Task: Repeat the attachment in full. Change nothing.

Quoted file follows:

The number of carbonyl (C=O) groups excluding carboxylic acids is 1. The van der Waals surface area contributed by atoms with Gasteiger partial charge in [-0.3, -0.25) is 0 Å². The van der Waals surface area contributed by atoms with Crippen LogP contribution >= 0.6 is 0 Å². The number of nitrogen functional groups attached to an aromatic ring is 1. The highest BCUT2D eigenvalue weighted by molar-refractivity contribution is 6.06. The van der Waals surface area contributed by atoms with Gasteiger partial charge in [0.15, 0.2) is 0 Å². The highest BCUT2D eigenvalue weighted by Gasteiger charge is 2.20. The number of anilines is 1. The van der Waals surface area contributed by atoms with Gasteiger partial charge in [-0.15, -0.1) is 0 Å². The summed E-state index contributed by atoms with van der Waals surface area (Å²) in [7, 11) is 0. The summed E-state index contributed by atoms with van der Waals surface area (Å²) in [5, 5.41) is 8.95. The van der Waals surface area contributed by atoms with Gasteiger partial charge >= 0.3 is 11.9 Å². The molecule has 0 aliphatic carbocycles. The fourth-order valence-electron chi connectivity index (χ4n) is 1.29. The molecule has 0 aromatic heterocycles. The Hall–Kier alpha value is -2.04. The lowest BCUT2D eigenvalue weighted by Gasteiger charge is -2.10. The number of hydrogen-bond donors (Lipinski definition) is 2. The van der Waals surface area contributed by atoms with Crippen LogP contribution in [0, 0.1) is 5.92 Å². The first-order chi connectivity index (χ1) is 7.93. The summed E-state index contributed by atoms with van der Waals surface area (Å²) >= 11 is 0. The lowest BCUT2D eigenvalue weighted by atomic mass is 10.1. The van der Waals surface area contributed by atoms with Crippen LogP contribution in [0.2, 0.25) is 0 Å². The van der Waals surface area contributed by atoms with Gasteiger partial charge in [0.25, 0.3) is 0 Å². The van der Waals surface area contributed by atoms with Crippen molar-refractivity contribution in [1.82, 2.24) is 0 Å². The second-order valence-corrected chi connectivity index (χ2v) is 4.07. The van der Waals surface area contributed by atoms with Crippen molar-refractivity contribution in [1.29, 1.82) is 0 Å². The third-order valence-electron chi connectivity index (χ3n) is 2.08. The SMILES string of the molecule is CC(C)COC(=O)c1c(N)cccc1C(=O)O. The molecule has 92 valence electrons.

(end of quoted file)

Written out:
The number of carbonyl (C=O) groups excluding carboxylic acids is 1. The van der Waals surface area contributed by atoms with Gasteiger partial charge in [-0.3, -0.25) is 0 Å². The van der Waals surface area contributed by atoms with Crippen LogP contribution >= 0.6 is 0 Å². The number of nitrogen functional groups attached to an aromatic ring is 1. The highest BCUT2D eigenvalue weighted by molar-refractivity contribution is 6.06. The van der Waals surface area contributed by atoms with Gasteiger partial charge in [0.15, 0.2) is 0 Å². The highest BCUT2D eigenvalue weighted by Gasteiger charge is 2.20. The number of anilines is 1. The van der Waals surface area contributed by atoms with Gasteiger partial charge in [-0.15, -0.1) is 0 Å². The summed E-state index contributed by atoms with van der Waals surface area (Å²) in [7, 11) is 0. The summed E-state index contributed by atoms with van der Waals surface area (Å²) in [5, 5.41) is 8.95. The van der Waals surface area contributed by atoms with Gasteiger partial charge >= 0.3 is 11.9 Å². The molecule has 0 aliphatic carbocycles. The fourth-order valence-electron chi connectivity index (χ4n) is 1.29. The molecule has 0 aromatic heterocycles. The Hall–Kier alpha value is -2.04. The lowest BCUT2D eigenvalue weighted by Gasteiger charge is -2.10. The number of hydrogen-bond donors (Lipinski definition) is 2. The van der Waals surface area contributed by atoms with Crippen LogP contribution in [0, 0.1) is 5.92 Å². The first-order chi connectivity index (χ1) is 7.93. The summed E-state index contributed by atoms with van der Waals surface area (Å²) >= 11 is 0. The lowest BCUT2D eigenvalue weighted by atomic mass is 10.1. The van der Waals surface area contributed by atoms with Crippen LogP contribution in [0.2, 0.25) is 0 Å². The van der Waals surface area contributed by atoms with Gasteiger partial charge in [0.25, 0.3) is 0 Å². The van der Waals surface area contributed by atoms with Crippen molar-refractivity contribution in [1.82, 2.24) is 0 Å². The second-order valence-corrected chi connectivity index (χ2v) is 4.07. The van der Waals surface area contributed by atoms with Crippen molar-refractivity contribution in [1.29, 1.82) is 0 Å². The third-order valence-electron chi connectivity index (χ3n) is 2.08. The SMILES string of the molecule is CC(C)COC(=O)c1c(N)cccc1C(=O)O. The molecule has 92 valence electrons.